Two new SSDs piqued our interest from Kingston Technology at this year's CES: the Kingston UV400 and unnamed PCIe HyperX SSD. The second drive comes from the gaming side of the company – badged under its HyperX branding – and is a high-performance, NVMe drive set to champion the Predator SSD.

Kingston's UV400 SSD is the manufacturer's first foray into TLC Flash NAND. The drive isn't really new, though – it's just new to the US. The product was first tested in a few foreign markets to see how buyer response would be; in India and Russia, for instance, a price delta of a few bucks can be the swing needed to crush or propel a product into its market position. Following the company's international experiments, the UV400 is being brought to US e-tailers near the end of 2Q16. TLC will drive price down to a yet-unnannounced, but predicted, "very affordable" class.

Samsung's vertically stacked NAND was introduced in June of 2014, heralding an era of increased capacity with (theoretically) reduced endurance concerns when compared against TLC. The NAND type takes a page from Intel's 3D transistor book and stacks NAND vertically, making for greater density in “apartment high-rise” fashion.

The SSD market has grown exponentially over the past few years, the product of reduced NAND cost and increased capacity at affordable prices. TLC and VNAND saw rapid gains in drive capacity at the cost of some endurance, though controller advancements have offset this downside considerably; TLC and VNAND also both offer the endurance required for the majority of consumer use case scenarios. As SSD cost has plummeted to below $0.50 per gigabyte, we've seen inclusion of SSDs in most system builds within the mid-range or better categories.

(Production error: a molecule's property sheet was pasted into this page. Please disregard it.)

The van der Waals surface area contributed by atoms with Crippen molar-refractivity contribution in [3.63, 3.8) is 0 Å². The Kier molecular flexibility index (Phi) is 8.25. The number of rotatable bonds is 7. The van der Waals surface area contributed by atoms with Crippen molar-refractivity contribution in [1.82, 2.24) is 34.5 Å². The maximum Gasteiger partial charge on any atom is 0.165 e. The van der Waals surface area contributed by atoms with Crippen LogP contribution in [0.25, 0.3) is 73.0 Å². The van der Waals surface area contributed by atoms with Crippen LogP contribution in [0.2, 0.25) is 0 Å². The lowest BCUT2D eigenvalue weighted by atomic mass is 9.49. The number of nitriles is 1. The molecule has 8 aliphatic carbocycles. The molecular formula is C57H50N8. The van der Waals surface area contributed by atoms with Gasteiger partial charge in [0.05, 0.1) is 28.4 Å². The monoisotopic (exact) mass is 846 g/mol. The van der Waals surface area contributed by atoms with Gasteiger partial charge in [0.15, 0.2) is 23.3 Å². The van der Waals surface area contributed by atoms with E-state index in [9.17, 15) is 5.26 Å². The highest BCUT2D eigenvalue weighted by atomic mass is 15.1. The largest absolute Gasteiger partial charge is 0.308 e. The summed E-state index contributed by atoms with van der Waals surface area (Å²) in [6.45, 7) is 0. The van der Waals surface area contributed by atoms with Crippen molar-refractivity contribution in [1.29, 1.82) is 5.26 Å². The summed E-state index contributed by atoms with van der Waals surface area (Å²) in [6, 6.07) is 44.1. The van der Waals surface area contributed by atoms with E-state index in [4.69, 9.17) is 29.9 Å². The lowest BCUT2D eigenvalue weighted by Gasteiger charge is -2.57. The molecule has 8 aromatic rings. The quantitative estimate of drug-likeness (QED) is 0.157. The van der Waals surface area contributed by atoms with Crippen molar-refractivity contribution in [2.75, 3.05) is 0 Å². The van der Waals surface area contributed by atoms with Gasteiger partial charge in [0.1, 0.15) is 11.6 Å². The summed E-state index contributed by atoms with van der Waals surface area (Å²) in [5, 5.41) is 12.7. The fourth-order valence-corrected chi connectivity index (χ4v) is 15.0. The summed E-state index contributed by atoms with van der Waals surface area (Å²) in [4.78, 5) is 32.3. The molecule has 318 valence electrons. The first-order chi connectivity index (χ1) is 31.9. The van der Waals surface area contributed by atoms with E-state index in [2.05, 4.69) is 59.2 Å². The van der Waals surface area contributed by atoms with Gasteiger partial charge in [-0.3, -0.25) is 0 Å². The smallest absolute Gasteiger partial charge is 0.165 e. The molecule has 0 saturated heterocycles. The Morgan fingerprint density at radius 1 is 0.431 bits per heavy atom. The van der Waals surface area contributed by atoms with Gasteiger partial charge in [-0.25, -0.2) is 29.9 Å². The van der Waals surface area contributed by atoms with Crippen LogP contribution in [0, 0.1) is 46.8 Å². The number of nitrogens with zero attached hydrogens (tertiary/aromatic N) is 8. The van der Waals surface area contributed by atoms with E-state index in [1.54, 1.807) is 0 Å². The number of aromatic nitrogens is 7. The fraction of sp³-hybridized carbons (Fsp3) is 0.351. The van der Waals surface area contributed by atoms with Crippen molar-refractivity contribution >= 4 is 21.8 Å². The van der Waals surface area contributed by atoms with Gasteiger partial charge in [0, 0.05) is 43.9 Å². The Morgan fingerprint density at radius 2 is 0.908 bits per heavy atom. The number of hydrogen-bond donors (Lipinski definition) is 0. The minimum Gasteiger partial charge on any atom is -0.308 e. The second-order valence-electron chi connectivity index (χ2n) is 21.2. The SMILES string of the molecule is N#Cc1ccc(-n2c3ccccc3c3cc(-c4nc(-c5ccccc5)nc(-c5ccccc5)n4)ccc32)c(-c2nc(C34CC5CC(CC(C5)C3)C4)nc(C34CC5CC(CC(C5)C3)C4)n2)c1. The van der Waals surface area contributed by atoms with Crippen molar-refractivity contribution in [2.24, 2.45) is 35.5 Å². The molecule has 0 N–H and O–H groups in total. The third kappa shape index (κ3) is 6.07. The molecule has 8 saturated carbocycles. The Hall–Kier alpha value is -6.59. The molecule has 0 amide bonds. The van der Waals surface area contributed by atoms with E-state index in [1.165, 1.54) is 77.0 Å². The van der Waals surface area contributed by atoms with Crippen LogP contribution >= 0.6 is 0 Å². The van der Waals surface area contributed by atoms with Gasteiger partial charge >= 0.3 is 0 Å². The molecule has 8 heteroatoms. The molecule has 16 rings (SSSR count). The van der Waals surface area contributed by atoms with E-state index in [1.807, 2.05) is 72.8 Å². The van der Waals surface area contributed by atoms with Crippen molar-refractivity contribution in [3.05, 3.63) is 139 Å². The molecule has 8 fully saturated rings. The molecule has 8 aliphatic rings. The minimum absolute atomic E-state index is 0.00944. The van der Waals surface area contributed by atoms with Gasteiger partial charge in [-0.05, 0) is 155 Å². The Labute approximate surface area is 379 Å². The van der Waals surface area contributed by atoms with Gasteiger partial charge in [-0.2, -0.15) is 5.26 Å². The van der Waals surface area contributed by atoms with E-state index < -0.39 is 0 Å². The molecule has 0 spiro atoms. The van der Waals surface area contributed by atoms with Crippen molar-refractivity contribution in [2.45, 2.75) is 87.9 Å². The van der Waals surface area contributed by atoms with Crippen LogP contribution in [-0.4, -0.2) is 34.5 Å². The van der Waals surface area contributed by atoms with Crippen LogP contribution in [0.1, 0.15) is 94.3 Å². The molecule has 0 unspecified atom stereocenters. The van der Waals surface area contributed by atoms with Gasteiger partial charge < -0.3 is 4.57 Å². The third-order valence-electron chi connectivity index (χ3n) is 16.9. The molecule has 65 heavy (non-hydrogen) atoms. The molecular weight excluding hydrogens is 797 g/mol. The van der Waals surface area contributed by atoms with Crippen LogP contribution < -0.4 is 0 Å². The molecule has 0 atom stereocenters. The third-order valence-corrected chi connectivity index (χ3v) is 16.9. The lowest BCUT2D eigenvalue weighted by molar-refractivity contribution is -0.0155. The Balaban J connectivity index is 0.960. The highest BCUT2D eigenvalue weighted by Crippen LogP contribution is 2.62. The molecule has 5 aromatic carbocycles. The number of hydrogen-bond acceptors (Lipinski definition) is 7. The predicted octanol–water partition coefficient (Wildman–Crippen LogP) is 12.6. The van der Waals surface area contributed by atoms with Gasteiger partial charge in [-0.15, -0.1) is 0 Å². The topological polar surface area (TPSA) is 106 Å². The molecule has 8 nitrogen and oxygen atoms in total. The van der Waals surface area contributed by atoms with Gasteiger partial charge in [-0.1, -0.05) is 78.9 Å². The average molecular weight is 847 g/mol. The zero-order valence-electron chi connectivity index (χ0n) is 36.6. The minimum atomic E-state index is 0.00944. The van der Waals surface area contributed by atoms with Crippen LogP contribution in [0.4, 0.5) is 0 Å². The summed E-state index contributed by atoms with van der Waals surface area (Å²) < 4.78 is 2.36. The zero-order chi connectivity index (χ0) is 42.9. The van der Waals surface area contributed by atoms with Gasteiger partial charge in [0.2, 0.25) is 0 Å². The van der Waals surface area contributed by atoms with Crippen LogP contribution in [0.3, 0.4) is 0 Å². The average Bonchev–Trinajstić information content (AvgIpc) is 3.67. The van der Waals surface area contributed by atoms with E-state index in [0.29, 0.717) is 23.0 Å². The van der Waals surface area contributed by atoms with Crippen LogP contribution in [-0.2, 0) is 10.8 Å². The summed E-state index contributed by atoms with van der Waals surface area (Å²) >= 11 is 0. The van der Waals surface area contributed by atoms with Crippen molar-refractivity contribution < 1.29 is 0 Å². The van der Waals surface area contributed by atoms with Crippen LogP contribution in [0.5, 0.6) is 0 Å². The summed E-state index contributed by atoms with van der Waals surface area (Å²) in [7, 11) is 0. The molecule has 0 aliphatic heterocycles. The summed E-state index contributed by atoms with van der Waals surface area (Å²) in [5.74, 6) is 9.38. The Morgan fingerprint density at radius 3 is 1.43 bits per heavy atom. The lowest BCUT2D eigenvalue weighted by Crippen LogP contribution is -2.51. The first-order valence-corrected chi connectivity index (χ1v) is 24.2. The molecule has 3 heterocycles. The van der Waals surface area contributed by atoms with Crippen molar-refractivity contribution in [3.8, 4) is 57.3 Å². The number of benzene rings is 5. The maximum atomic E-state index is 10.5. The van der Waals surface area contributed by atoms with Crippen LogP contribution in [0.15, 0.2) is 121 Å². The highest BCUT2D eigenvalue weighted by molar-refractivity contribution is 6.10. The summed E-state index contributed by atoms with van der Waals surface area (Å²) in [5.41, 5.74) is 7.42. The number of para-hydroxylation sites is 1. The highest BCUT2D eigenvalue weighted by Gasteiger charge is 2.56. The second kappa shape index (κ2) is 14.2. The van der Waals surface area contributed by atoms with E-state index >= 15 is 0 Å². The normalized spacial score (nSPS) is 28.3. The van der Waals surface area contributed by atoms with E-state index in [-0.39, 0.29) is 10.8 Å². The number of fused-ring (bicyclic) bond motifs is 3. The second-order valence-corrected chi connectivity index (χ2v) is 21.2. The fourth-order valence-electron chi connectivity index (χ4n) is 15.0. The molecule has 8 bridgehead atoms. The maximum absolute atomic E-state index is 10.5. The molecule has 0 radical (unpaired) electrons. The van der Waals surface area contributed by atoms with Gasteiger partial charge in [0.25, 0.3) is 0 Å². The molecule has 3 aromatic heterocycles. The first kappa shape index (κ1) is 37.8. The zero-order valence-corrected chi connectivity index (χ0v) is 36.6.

Samsung's 850 EVO and 850 Pro have been around for a little while now, with the 850 Pro debuting 3D NAND (also called “VNAND”). The company's 850 Pro capped at 1TB of storage, but has been refreshed in 2TB capacities as of today; the 850 EVO – a cheaper alternative for consumer-class usage – has also been refreshed to 2TB.

Following the comparatively bombastic launch of the HyperX Predator SSD, an M.2 SSD fitted to a PCI-e adapter, Kingston this week launched its “Savage” SATA SSD. The Savage SSD assumes the modern branding efforts fronted by HyperX, which has streamlined its product lineup into a hierarchical Fury, Savage, Beast/Predator suite. These efforts eliminate long-standing names like “Genesis” and “Blu,” replacing them with – although sometimes silly – names that are more cohesive in their branding initiative.